It’s funny how memories can be triggered by the most inane association. This week I was trawling through a recycled fashion store in downtown trendy Brunswick for no reason in particular except that I had time to kill before my lunch date. The little shop was a mecca for nostalgia and squeezed among the flares and tube tops on the rack, I came across a true 1970’s relic… The Afghan Coat….. Do you remember them? Sheepskin with long fur edging the coat and fur dangling around the cuffs. They were usually embroidered and the height of Hippie chic.
In the 1970’s I owned an Afghan coat. But mine was long and white with huge winding strands of fur. The coat was intricately embroidered in blue thread all over and I loved it because I had seen a photo of Marianne Faithful (then Mick Jagger’s girlfriend) wearing one similar…….
But let me go back…context matters …..
The early 1970’s was a big time in my life. I graduated from university, started my first teaching job, married my university sweet heart and my father died suddenly from cancer. It was a maelstrom of grief, change, happiness, and chaos. My newly minted husband and I started saving for a house and spent weekends touring show homes and wondering if we could really afford the super – trendy sunken lounge room of 1970’s dreams. I was earning a first – year teacher’s salary and my husband was still at university studying his honours year in politics.
We had purple blankets and an orange set of very expensive Le Crueset cookware c/o kindly relatives and their wedding presents. We lived in a studio flat close to the university while I travelled 4 hours a day across the city and back, to teach at my first school. First form Egyptian history and several English classes was my teaching allocation as well as drama to a class of 35, year 9 boys. Testosterone fuelled drama every session! My cooking skills consisted of one dish- tuna casserole, which I served in my magnificent orange cast iron cookware and brown Mikasa dinner plates.
At the time there was a teacher shortage in Australia and we made friends with expat. teachers from Canada, UK and USA who came to work in Oz. They told tales of exotic places and travelling the world, trekking to Nepal, and teaching in India. My tuna casserole and flagons of cheap red wine hosted evenings of stories told, and while my man and I checked our home savings balance these exotic birds, the international teachers, told tales of lands far away.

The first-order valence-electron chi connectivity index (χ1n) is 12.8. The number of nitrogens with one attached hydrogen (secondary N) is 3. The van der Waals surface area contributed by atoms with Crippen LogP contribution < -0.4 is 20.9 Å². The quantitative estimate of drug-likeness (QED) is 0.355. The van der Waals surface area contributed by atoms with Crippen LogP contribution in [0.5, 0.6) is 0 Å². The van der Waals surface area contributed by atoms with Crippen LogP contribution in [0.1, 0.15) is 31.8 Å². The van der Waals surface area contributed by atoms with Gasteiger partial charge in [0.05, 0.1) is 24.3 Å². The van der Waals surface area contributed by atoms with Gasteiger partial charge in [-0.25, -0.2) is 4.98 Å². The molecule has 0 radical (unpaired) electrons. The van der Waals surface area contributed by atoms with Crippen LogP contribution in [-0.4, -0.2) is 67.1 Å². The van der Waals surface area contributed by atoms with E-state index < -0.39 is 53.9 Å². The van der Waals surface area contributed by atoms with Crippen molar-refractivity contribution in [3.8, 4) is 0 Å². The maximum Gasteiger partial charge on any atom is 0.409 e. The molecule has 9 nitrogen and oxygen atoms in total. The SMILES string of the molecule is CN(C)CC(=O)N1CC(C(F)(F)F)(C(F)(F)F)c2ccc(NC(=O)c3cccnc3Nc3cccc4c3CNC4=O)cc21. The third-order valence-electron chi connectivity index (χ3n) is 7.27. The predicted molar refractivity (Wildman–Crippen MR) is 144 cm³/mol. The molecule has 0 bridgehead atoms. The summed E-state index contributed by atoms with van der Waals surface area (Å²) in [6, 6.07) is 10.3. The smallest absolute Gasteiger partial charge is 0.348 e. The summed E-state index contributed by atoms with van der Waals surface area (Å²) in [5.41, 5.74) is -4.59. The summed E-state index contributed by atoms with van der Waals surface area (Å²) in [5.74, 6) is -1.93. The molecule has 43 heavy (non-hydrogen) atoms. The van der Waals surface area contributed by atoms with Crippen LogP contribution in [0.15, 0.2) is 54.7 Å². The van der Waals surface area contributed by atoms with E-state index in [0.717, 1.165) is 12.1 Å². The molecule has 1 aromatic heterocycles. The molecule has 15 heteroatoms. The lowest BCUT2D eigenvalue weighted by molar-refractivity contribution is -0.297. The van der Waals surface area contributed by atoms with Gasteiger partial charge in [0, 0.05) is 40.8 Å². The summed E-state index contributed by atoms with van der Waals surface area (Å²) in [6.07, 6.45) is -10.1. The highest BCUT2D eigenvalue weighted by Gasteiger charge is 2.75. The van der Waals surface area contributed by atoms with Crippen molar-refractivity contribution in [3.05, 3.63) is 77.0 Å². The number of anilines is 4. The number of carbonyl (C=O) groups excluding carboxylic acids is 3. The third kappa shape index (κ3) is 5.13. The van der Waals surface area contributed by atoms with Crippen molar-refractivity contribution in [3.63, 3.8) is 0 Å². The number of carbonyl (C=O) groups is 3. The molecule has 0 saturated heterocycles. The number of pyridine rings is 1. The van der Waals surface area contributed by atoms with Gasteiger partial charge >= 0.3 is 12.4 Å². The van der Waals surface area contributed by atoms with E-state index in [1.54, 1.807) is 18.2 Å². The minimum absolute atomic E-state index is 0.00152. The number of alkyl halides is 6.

After 3 years of married life, at the wise age of 24, my lovely husband and I looked at each other and at our saved deposit for a house and decided there must be more to life than this. Over a few months we each talked of our dreams. He wanted to study some more and become an academic. I wanted………. Ok what I really wanted was a white Afghan coat which cost a fortune on a teacher’s wage…… it was a lofty ideal…… it was impractical and had little merit but the yearning was strong and somehow epitomised what I wanted at this age- freedom. frivolity and to be exotic rather than a haus frau.
So we parted…sadly but gently. He got the purple blankets, I gave the cookware to mum and we divided the home deposit equally, the princely sum of $4,000. We kept in touch over many years and it was a gentle parting – the best kind. We each had a lot of growing up to do.
But I had places to be and first stop was the travel agent where I booked a trip to Toronto to see my sister and her family and a trip to New York where experimental theatre beckoned. The bit I didn’t tell my mum about was a burning passion to go to San Francisco which was synonymous with student riots at Berkeley and left -wing politics and teaching. Sex, drugs and rock and roll had a bit to do with it!